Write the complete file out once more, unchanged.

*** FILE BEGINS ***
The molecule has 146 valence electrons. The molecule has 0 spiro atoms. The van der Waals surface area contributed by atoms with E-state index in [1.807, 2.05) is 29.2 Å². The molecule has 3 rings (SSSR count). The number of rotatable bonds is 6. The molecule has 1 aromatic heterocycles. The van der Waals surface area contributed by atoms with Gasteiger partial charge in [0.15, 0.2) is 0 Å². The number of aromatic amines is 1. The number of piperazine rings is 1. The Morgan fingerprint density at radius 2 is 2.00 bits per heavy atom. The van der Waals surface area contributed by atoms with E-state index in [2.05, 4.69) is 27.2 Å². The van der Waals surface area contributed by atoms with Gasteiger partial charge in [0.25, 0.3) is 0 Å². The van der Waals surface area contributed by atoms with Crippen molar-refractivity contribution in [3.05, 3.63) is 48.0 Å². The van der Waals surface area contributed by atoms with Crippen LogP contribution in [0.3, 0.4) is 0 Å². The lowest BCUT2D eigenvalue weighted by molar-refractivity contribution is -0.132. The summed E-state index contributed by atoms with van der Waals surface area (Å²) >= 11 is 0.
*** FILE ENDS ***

The molecule has 146 valence electrons. The molecule has 0 spiro atoms. The van der Waals surface area contributed by atoms with E-state index in [1.807, 2.05) is 29.2 Å². The molecule has 3 rings (SSSR count). The number of rotatable bonds is 6. The molecule has 1 aromatic heterocycles. The van der Waals surface area contributed by atoms with Gasteiger partial charge in [0.15, 0.2) is 0 Å². The number of aromatic amines is 1. The number of piperazine rings is 1. The Morgan fingerprint density at radius 2 is 2.00 bits per heavy atom. The van der Waals surface area contributed by atoms with E-state index in [2.05, 4.69) is 27.2 Å². The van der Waals surface area contributed by atoms with Gasteiger partial charge in [0.25, 0.3) is 0 Å². The van der Waals surface area contributed by atoms with Crippen molar-refractivity contribution in [3.05, 3.63) is 48.0 Å². The van der Waals surface area contributed by atoms with Crippen LogP contribution in [0.3, 0.4) is 0 Å². The lowest BCUT2D eigenvalue weighted by molar-refractivity contribution is -0.132. The summed E-state index contributed by atoms with van der Waals surface area (Å²) >= 11 is 0.